This Monitoring Brief summarises the findings from a recent qualitative assessment of the resonance and impact of the Uwezo data collection in Kenya, Uganda and Tanzania.
Uwezo’s annual large-scale education assessment has been covered substantially in the media in the three countries, and the data appear to have stimulated considerable debate and garnered a variety of reactions from policy-makers.
In Kenya, there is convincing evidence that Uwezo’s findings are informing public debate: for instance, Uwezo findings are mentioned more than 25 in the NESSP Report, which is a seminal policy level document. Uwezo findings and their implications are also considerably covered by the media, as evidenced by the numerous citations in print and broadcasts. However, the report finds that Uwezo was criticized for not involving teachers, and various respondents stated Uwezo ought to be working closer with the Ministry of Education. While important to take seriously, such criticism also indicates that Uwezo has managed to stimulate public as well as policy debate on the quality of education.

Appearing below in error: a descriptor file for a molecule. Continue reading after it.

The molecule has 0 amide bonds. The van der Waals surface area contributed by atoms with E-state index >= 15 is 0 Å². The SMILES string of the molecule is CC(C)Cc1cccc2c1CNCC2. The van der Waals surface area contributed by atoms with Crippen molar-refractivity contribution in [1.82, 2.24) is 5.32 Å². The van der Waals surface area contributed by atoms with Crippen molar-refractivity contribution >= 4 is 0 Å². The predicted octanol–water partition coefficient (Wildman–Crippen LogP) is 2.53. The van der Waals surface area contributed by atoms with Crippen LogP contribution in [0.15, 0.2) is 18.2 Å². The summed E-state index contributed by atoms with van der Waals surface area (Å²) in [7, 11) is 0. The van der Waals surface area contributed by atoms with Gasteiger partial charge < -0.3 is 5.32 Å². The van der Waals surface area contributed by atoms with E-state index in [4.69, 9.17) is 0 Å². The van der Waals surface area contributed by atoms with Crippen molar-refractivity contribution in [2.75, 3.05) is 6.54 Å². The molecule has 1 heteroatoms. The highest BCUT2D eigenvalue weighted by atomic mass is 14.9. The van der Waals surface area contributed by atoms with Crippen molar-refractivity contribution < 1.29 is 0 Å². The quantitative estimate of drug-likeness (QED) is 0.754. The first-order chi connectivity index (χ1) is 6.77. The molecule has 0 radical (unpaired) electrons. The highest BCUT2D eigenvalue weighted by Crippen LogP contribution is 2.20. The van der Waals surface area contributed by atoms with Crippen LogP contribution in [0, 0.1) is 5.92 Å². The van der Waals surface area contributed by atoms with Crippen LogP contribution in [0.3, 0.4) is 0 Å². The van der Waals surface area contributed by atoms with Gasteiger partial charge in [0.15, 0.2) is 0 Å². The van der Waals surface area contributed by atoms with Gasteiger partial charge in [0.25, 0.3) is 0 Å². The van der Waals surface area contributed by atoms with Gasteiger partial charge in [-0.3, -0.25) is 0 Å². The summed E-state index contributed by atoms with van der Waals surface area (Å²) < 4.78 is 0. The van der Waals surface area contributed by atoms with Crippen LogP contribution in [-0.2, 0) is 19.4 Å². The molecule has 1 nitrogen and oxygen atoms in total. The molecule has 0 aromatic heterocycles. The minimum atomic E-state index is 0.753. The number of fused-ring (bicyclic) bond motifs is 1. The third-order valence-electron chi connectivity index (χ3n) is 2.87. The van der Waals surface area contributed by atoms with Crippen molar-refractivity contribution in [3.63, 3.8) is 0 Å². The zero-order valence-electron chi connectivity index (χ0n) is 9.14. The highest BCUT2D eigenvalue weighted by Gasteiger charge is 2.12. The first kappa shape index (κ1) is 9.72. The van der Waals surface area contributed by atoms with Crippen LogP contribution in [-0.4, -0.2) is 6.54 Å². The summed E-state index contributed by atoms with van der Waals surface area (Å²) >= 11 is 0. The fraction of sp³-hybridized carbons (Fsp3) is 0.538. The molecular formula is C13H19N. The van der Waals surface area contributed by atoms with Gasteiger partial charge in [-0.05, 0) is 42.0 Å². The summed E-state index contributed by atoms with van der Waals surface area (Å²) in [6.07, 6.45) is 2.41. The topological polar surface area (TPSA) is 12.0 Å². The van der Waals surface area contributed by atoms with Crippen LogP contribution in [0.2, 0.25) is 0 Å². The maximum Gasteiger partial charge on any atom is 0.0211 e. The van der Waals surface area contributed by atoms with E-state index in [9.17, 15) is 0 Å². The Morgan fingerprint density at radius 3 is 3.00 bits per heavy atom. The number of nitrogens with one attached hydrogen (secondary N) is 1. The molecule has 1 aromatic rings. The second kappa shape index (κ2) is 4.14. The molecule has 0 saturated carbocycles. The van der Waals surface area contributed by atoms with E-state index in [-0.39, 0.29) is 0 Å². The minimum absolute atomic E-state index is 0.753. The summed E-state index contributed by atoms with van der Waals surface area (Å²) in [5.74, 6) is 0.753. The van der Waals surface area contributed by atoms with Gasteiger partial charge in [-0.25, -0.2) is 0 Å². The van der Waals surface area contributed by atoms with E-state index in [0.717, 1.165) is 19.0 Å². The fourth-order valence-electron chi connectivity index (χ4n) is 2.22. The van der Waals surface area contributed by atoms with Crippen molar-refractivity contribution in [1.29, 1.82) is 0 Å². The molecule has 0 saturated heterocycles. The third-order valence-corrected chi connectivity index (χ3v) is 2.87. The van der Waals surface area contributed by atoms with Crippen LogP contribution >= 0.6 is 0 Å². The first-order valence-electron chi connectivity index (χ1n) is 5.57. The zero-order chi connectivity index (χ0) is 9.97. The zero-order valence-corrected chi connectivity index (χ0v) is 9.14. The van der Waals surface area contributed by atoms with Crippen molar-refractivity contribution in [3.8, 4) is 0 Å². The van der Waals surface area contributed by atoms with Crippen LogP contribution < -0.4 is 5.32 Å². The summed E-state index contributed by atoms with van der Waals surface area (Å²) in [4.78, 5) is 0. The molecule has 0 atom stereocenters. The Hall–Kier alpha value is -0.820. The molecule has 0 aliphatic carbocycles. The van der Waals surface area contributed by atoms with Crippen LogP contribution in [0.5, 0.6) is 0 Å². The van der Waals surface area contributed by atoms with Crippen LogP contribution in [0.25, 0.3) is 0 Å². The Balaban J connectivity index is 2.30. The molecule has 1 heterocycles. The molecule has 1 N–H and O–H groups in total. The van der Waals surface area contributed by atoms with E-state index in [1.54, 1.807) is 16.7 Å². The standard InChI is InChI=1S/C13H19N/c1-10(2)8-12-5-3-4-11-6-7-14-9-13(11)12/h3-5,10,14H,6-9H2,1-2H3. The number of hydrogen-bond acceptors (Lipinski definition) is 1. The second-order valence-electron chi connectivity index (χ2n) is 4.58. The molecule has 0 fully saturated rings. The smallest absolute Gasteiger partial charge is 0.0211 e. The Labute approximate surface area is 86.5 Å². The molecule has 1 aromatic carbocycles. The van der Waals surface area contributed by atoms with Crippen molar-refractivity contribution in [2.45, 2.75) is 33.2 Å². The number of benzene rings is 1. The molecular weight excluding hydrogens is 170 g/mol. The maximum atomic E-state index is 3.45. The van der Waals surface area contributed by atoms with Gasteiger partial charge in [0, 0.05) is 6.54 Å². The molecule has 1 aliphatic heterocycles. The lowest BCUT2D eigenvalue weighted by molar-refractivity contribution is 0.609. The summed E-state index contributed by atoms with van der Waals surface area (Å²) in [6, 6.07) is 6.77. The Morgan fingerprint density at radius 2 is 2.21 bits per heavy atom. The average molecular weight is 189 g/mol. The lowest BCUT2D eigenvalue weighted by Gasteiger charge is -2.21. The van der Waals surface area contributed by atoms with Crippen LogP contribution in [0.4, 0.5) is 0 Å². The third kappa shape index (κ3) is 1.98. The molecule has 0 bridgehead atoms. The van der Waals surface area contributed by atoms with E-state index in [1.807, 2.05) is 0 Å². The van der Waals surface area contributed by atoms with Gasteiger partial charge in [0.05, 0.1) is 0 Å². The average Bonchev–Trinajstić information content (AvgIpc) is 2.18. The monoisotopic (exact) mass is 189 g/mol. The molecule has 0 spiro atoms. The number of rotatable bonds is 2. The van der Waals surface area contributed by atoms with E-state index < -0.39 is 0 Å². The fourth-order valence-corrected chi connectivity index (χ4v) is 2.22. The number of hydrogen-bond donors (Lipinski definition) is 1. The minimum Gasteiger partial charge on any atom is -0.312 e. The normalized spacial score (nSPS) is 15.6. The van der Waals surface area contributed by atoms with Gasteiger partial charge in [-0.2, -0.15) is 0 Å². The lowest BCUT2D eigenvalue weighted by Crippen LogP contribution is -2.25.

In Tanzania, Uwezo has played a role in “highlighting the quality crisis” and reframing how the media covers education as well as government policy. At the same time, several respondents noted that while Uwezo has been successful at reaching politicians and the media, there is limited success in reaching parents and citizens, including those who were part of the assessment.
In Uganda, most respondents from the national level recognized the importance of the results and the quality of the independent research of Uwezo. However, respondents also called for improving links with rural and locally-based media as well as the most local level of government, since most of the general population – and the worse learning outcomes – tend to be in rural areas.
Editors: Varja Lipovsek
Type: Policy brief
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